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Eleven of the Best Movies You've Never Seen

By Dustin Rowles | Guides | October 23, 2012 |

By Dustin Rowles | Guides | October 23, 2012 |

One of our very first Guides here at Pajiba was “The Best Movies You’ve Never Seen,” our rave recommendations for 10 brilliant movies you’ve never seen, as determined by the fact that all ten films made less than $3 million at the box office. It’s my favorite kind of post here on Pajiba because — scathing reviews, pop-culture eye candy, and random lists notwithstanding — nothing brings us more satisfaction than introducing a great film to our readers. It’s been six years and a lot of Pajiba turnover since that original Best Movies You’ve Never Seen post, so I thought we’d bring it back. Once again, in order to be included on our Guide today, the movie must have made less than $3 million at the U.S. box office. In many cases, these Underappreciated Gems couldn’t even muster $500,000, but that doesn’t make them any less outstanding. In fact, in an Internet environment where everyone has heard of everything, it’s nice to be able to dig up a few selections that really did slip under the radar.


Chopper, 2001 ($246,000) — Before Eric Bana was Eric Bana, he was an Australian actor little known in America until his brilliant depiction of Mark Brandon “Chopper” Read gained him great acclaim and attention from American critics and filmmakers. Chopper Read is a fascinating Australian criminal (and bestselling crime author), who is as menacing as he is full of sh*t. Between the ages of 20 and 38, he only spent 13 months outside of prison, but it was inside the clink where he arguably gained the most notoriety, starting a prison gang war that got so out of hand that Chopper’s best friend would end up stabbing him, costing him several feet of intestine (note, too, that Chopper was only in prison because he stabbed the judge that put his best friend in prison). Killing between four and 19 people (depending on the account you believe), Chopper, as depicted by Bana, is equal parts charming and terrifying, and wholly psychotic: The kind of guy that would play a prank on you, tell you he was just kidding, and then blow your brains out, and somehow, remain a weirdly amiable character. It’s a great movie, not just for the little-seen performance from Bana, but because Reed is such a compelling nutcase. — Dustin Rowles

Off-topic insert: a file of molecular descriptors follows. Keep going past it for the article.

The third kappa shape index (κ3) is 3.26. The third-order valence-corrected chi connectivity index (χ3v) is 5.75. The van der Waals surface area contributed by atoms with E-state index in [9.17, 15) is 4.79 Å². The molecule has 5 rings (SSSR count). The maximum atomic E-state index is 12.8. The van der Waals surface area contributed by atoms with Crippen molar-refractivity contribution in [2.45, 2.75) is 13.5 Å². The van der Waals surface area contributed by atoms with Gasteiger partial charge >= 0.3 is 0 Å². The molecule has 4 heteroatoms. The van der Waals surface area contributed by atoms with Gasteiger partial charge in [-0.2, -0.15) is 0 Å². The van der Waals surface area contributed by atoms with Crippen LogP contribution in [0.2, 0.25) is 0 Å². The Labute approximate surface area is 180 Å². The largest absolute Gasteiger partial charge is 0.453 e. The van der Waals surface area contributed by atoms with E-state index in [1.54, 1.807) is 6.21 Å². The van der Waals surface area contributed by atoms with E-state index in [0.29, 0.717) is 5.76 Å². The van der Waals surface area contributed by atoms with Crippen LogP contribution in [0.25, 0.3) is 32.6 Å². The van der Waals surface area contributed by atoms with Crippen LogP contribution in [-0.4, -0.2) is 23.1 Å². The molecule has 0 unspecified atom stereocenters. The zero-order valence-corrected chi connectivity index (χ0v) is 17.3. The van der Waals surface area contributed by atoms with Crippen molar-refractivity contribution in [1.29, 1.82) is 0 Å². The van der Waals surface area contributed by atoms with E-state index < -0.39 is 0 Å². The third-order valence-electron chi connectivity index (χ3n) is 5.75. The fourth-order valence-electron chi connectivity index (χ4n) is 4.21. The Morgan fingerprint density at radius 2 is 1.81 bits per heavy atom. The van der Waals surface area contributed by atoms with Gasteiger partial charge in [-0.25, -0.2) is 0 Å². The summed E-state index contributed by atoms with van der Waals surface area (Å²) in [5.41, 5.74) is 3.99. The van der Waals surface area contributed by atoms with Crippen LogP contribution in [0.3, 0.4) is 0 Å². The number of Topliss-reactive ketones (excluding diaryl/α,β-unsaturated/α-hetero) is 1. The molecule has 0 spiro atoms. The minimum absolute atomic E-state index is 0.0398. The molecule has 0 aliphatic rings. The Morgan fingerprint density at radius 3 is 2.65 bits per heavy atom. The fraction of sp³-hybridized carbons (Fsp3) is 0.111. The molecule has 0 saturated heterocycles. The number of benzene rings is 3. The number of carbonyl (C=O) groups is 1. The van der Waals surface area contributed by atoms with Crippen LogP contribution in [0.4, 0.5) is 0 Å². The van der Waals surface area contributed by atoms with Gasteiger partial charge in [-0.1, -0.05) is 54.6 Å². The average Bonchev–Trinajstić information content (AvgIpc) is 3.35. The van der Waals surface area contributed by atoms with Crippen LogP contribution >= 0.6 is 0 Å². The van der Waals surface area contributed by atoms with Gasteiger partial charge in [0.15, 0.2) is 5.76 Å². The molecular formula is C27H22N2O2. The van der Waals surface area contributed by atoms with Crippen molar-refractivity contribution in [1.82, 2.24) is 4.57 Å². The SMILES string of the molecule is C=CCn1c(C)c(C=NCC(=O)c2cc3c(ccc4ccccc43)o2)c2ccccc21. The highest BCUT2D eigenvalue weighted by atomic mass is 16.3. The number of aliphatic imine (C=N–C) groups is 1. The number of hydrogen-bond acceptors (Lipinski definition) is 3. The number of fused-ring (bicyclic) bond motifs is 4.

Braindead, 1992 ($242,000) — We sometimes forget that before the sweeping, ostentatious epics, Peter Jackson cut his teeth on low-budget, tongue-in-cheek horror. His magnum opus in the field of hyper-gory craziness is the beautifully insane Braindead, aka Dead Alive. Part love story, part poignant family drama, part moral allegory, part horrific zombie mutant monster splatterhouse picture, it’s quite literally one of my favorite movies ever. It’s got plague-rat-on-tree-monkey rape, overbearing mothers, the greatest use of a lawnmower in cinematic history and a kung-fu priest who — and I’m not using hyperbole here — delivers the greatest line ever committed to celluloid. All of this for the bargain price of $3 million. The film is wildly entertaining, hysterically funny and absolutely soaked in blood and gore. Sadly, the general public rarely recognizes true genius until it’s too late, and Braindead garnered a measly $242,623. We, as a people, should be ashamed. Beware, my friends. Beware the Sumatran Rat-Monkey or history is doomed to repeat itself. — TK


Coffee and Cigarettes, 2001 ($2.1 million) — Here’s another one of those quirky, minimalistic, and meandering Jim Jarmusch indie flicks that always fail to gain commercial traction but play very well at home in the DVD player. This movie has Steve Buscemi, Iggy Pop, Cate Blanchett, and the White Stripes, among others, kicking the shit around in separate black-and-white vignettes while they partake of the titular twin vices. As with many Jarmusch films, this movie serves no real purpose at all, and the quality of the 11 vignettes are hit and miss. Those who are impatient may scoff at the apparent pointlessness of it all, but there is a clever structure and meaning hidden within the whole … if one should so care to discover some tiny bits of wisdom scattered by familiar faces. Best of all, this movie has Bill Murray serving coffee to RZA and GZA in the “Delirium” segment. The wry deadpan humor of both Murray and his director make this movie a treasure that revolves around the complexities of human conversation and the mystery of the (slightly addled) human mind. This movie was never meant to be more than a hidden gem, and it wears that status well. — Agent Bedhead